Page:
I Believe The Children Are Our Fuhrer # 1

7 01 2007

When parents drink in the first few months of their child’s life, it is hard to think of little else but their potential. Sometimes as I cradle Quinn during the Witching Hour, I’ll peer down at her and wonder why this screaming, shitting, puking ball of exhausting potential won’t just fucking go to sleep. When she finally passes out, I’ll revisit pondering what will unfold in the life of my beautiful angelic genius of a child and if I am doing enough to enrich it. Many responsible, if not deluded, parents cling to that same concern as they prescribe what diet, environment and playthings are provided to maximize that potential. This means we’re unknowingly kowtowing to their every desire from the get go. We aren’t just raising bratty, spoiled children, but little despots in training. Unless someone is brave enough to review this stuff before we blindly put it all in front of our babies, we are simply handing the next generation a keystone to building their totalitarian regime. Courtesy of my tremendous strength of character, I have decided to forge my new feature, I Believe The Children Are Our Fuhrer to save us all. You’re welcome.

Baby Einstein is a video series owned by The Walt Disney Company designed to provide learning opportunities from fetus to 4 years old. While I’m sure that other installments of the series focus on fuzzy characters shouting letters and numbers in a playful falsetto, the two I’ve received are geared strictly at infants. There’s little or no talking, drawing most of their content from simplified snippets of classical music alongside 15 second clips of various mechanized toys on screen. This is available in flavors of Baby Beethoven, Baby Mozart and Cherry Garcia.

The implication is that this media formula has been cooked up by dozens of Ph.Ds, distilled to ramrod genius directly into your baby’s brain. It’s an effective marketing scheme too, because I’m not going to bypass one piddly purchase if it’s the difference between grooming our child into a nobel laureate versus preparing her to be waitlisted for admission to our local barber college. But is growing up a genius necessarily a great thing? Let’s look at the videos’ namesakes for come color on that issue. Wikipedia’s view of Beethoven is pretty clear:

Beethoven’s personal life was troubled. His encroaching deafness led him to think about suicide (documented in his Heiligenstadt Testament). He was attracted to unattainable (married or aristocratic) women; he never married. His only love affair with an identified woman began in 1805 with Josephine von Brunswick; most scholars think it ended by 1807 because she could not marry a commoner without losing her children.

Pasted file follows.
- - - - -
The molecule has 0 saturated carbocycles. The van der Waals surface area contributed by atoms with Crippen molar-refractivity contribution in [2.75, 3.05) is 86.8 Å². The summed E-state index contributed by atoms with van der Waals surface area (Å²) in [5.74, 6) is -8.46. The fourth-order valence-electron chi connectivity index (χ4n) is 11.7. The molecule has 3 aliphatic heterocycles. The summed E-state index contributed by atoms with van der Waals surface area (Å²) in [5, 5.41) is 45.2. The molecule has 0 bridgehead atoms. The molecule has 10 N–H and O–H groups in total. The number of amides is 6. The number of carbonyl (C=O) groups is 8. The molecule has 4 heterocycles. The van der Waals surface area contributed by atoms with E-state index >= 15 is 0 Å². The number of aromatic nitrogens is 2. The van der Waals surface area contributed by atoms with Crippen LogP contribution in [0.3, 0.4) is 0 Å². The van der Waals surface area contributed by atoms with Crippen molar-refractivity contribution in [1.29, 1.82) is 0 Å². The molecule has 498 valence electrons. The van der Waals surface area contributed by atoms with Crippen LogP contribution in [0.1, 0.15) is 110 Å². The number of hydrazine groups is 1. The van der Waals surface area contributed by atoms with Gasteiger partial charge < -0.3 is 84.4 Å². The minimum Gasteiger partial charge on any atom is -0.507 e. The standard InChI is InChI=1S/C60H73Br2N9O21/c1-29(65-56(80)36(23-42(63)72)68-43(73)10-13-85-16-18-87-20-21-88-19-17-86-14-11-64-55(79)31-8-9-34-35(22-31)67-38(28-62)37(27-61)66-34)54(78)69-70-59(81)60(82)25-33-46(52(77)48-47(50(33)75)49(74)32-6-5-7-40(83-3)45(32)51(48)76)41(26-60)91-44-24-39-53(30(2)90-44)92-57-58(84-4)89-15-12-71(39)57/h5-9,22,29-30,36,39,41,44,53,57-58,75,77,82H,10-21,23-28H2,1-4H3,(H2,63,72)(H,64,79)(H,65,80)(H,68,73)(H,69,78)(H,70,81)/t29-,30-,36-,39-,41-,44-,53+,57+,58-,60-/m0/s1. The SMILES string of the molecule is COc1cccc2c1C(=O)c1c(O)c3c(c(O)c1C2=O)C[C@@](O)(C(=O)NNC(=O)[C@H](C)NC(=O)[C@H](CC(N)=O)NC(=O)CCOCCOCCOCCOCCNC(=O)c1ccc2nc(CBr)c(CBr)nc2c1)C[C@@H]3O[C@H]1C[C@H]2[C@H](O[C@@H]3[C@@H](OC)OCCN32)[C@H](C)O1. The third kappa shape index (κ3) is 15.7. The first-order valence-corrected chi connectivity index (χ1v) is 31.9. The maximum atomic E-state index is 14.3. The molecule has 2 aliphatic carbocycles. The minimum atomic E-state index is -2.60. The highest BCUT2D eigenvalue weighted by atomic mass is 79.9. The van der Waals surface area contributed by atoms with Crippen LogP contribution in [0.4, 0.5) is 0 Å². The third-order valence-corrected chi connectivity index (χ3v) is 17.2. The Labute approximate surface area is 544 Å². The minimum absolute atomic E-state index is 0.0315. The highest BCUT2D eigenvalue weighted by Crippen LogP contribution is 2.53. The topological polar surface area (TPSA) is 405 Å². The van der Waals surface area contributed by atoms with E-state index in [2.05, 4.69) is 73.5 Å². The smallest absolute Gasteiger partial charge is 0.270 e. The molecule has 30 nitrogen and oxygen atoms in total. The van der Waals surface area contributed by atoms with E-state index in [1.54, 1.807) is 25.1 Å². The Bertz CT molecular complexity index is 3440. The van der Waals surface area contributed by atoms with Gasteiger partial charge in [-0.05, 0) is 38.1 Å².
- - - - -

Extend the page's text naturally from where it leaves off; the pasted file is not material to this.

Mozart’s life doesn’t seem to spell out quite as dismal a tale, but I’ve seen Amadeus and I know for certain that he was forced to wear those faggy looking wigs. No genius could ever feel good about that. Regardless, if your baby didn’t emerge from the birth canal with a parchment containing their first symphony, you’re already behind the 8 ball. Do you know how many concertos Mozart had crapped out before he was 1 year old? Bear in mind that isn’t a turn of phrase – Mozart actually had the ability to manipulate his sphincter to generate a series of elaborate musical movements during flatulence. People get all worked up when they hear that Beethoven was deaf, but did he ever compose anything with his ass?

Nitpicking those geniuses aside, there is a chance that these videos can produce some form of brilliance in your child. This is accomplished by instilling the building blocks for obesity early on. As mentioned above, it’s just images of other people playing with toys, certifying that your child will be too lazy to even bother playing with their own. They can just turn on a video and receive the gratification for a fraction of the effort. This will lead to increasingly sedentary habits, causing the child to quickly plump with age and leave little recourse but to sit home and read. Add in a dash of bed-wetting and you’ve got all the makings of raising a genius in your hand!

This DVD is obviously a total racket. The production value of this film is lower than the per unit cost. Even if it had the capacity to make your child smarter, it would be wasted since they are already working at a deficit (after all, they inherited 50% of their DNA from the person who just spent $20 on that shit). None of that is even relevant though, because the savvy parent isn’t buying this for enrichment, but rather really cheap babysitting. Case in point, the DVD has a “Repeat Play” function, which is basically the “Keep looping while I score a dimebag off Carlos down the block” Mode.




One response

8 01 2007

I agree with the production of the video, that’s it shitty, but these were released before the company was bought-out by Disney. Anyway, I stand firm by the videos. Bella and Sabrina both liked them, and maybe it’s just my wife’s genes, but the videos really helped them learn their animals, number, other languages. It does have a repeat play feature, which is for lazy-ass parents that use tv to baby sit their children, but doing the videos with your children is what you’re supposed to do. And IMO, they work. I’m a big fan of these videos and Sesame Street.

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